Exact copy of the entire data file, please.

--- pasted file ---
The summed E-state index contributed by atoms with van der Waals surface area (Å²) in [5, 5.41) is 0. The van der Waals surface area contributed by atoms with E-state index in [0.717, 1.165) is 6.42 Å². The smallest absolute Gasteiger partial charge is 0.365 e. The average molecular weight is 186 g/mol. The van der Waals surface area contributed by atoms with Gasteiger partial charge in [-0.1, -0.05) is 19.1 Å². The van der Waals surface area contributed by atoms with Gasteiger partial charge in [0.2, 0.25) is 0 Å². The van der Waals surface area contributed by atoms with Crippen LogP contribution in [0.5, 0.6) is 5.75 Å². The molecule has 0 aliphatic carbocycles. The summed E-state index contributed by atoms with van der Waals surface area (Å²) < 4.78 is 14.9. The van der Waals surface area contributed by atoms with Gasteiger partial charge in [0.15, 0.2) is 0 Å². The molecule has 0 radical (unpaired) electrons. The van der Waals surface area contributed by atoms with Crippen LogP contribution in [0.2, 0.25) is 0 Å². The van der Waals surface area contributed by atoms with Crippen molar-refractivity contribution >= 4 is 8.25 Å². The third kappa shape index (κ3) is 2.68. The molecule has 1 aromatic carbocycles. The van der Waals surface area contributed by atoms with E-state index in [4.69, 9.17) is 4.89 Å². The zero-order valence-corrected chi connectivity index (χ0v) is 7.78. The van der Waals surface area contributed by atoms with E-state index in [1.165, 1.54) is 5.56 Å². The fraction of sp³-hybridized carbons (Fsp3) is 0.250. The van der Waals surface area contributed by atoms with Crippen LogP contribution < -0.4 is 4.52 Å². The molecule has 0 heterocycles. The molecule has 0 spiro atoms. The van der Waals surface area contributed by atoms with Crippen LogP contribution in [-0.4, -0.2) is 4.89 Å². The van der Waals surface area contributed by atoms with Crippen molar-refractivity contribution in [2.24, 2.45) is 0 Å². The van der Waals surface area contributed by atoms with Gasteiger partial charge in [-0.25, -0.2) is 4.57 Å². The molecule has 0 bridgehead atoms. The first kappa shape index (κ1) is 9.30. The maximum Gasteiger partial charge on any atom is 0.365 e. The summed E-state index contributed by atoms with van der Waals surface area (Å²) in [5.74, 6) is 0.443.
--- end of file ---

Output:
The summed E-state index contributed by atoms with van der Waals surface area (Å²) in [5, 5.41) is 0. The van der Waals surface area contributed by atoms with E-state index in [0.717, 1.165) is 6.42 Å². The smallest absolute Gasteiger partial charge is 0.365 e. The average molecular weight is 186 g/mol. The van der Waals surface area contributed by atoms with Gasteiger partial charge in [-0.1, -0.05) is 19.1 Å². The van der Waals surface area contributed by atoms with Gasteiger partial charge in [0.2, 0.25) is 0 Å². The van der Waals surface area contributed by atoms with Crippen LogP contribution in [0.5, 0.6) is 5.75 Å². The molecule has 0 aliphatic carbocycles. The summed E-state index contributed by atoms with van der Waals surface area (Å²) < 4.78 is 14.9. The van der Waals surface area contributed by atoms with Gasteiger partial charge in [0.15, 0.2) is 0 Å². The molecule has 0 radical (unpaired) electrons. The van der Waals surface area contributed by atoms with Crippen LogP contribution in [0.2, 0.25) is 0 Å². The van der Waals surface area contributed by atoms with Crippen molar-refractivity contribution >= 4 is 8.25 Å². The third kappa shape index (κ3) is 2.68. The molecule has 1 aromatic carbocycles. The van der Waals surface area contributed by atoms with E-state index in [4.69, 9.17) is 4.89 Å². The zero-order valence-corrected chi connectivity index (χ0v) is 7.78. The van der Waals surface area contributed by atoms with E-state index in [1.165, 1.54) is 5.56 Å². The fraction of sp³-hybridized carbons (Fsp3) is 0.250. The van der Waals surface area contributed by atoms with Crippen LogP contribution < -0.4 is 4.52 Å². The molecule has 0 heterocycles. The molecule has 0 spiro atoms. The van der Waals surface area contributed by atoms with Crippen LogP contribution in [-0.4, -0.2) is 4.89 Å². The van der Waals surface area contributed by atoms with Crippen molar-refractivity contribution in [2.24, 2.45) is 0 Å². The van der Waals surface area contributed by atoms with Gasteiger partial charge in [-0.25, -0.2) is 4.57 Å². The molecule has 0 bridgehead atoms. The first kappa shape index (κ1) is 9.30. The maximum Gasteiger partial charge on any atom is 0.365 e. The summed E-state index contributed by atoms with van der Waals surface area (Å²) in [5.74, 6) is 0.443.